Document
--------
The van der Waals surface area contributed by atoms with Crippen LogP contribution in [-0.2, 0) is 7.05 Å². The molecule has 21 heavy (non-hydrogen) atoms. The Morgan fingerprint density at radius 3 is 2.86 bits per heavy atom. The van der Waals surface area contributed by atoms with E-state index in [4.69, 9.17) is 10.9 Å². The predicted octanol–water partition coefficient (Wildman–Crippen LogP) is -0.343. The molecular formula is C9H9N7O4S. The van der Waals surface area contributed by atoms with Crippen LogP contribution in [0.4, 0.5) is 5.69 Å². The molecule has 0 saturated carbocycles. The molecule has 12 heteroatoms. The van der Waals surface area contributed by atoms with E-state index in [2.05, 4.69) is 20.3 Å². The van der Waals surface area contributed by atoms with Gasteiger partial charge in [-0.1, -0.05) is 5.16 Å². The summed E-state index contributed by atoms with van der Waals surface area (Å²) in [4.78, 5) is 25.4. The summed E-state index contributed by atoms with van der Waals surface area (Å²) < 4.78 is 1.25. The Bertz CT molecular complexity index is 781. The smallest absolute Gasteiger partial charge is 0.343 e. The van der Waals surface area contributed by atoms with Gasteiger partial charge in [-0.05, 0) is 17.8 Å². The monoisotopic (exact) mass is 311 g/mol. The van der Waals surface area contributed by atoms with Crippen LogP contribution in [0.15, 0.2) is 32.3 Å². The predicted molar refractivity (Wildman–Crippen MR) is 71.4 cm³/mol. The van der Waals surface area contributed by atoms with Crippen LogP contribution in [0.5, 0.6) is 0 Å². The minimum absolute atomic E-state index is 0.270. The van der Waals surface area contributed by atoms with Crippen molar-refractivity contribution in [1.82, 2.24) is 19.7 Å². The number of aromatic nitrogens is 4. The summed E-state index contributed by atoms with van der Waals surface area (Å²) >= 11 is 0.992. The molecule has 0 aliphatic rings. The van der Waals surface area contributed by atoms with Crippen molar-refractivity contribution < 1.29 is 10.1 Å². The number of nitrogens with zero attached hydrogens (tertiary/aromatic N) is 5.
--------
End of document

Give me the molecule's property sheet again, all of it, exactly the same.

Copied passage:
The van der Waals surface area contributed by atoms with Crippen LogP contribution in [-0.2, 0) is 7.05 Å². The molecule has 21 heavy (non-hydrogen) atoms. The Morgan fingerprint density at radius 3 is 2.86 bits per heavy atom. The van der Waals surface area contributed by atoms with E-state index in [4.69, 9.17) is 10.9 Å². The predicted octanol–water partition coefficient (Wildman–Crippen LogP) is -0.343. The molecular formula is C9H9N7O4S. The van der Waals surface area contributed by atoms with Crippen LogP contribution in [0.4, 0.5) is 5.69 Å². The molecule has 0 saturated carbocycles. The molecule has 12 heteroatoms. The van der Waals surface area contributed by atoms with E-state index in [2.05, 4.69) is 20.3 Å². The van der Waals surface area contributed by atoms with Gasteiger partial charge in [-0.1, -0.05) is 5.16 Å². The summed E-state index contributed by atoms with van der Waals surface area (Å²) in [4.78, 5) is 25.4. The summed E-state index contributed by atoms with van der Waals surface area (Å²) < 4.78 is 1.25. The Bertz CT molecular complexity index is 781. The smallest absolute Gasteiger partial charge is 0.343 e. The van der Waals surface area contributed by atoms with Gasteiger partial charge in [-0.05, 0) is 17.8 Å². The monoisotopic (exact) mass is 311 g/mol. The van der Waals surface area contributed by atoms with Crippen LogP contribution in [0.15, 0.2) is 32.3 Å². The predicted molar refractivity (Wildman–Crippen MR) is 71.4 cm³/mol. The van der Waals surface area contributed by atoms with Crippen LogP contribution in [0.5, 0.6) is 0 Å². The minimum absolute atomic E-state index is 0.270. The van der Waals surface area contributed by atoms with Crippen molar-refractivity contribution in [1.82, 2.24) is 19.7 Å². The number of aromatic nitrogens is 4. The summed E-state index contributed by atoms with van der Waals surface area (Å²) >= 11 is 0.992. The molecule has 0 aliphatic rings. The van der Waals surface area contributed by atoms with Crippen molar-refractivity contribution < 1.29 is 10.1 Å². The number of nitrogens with zero attached hydrogens (tertiary/aromatic N) is 5.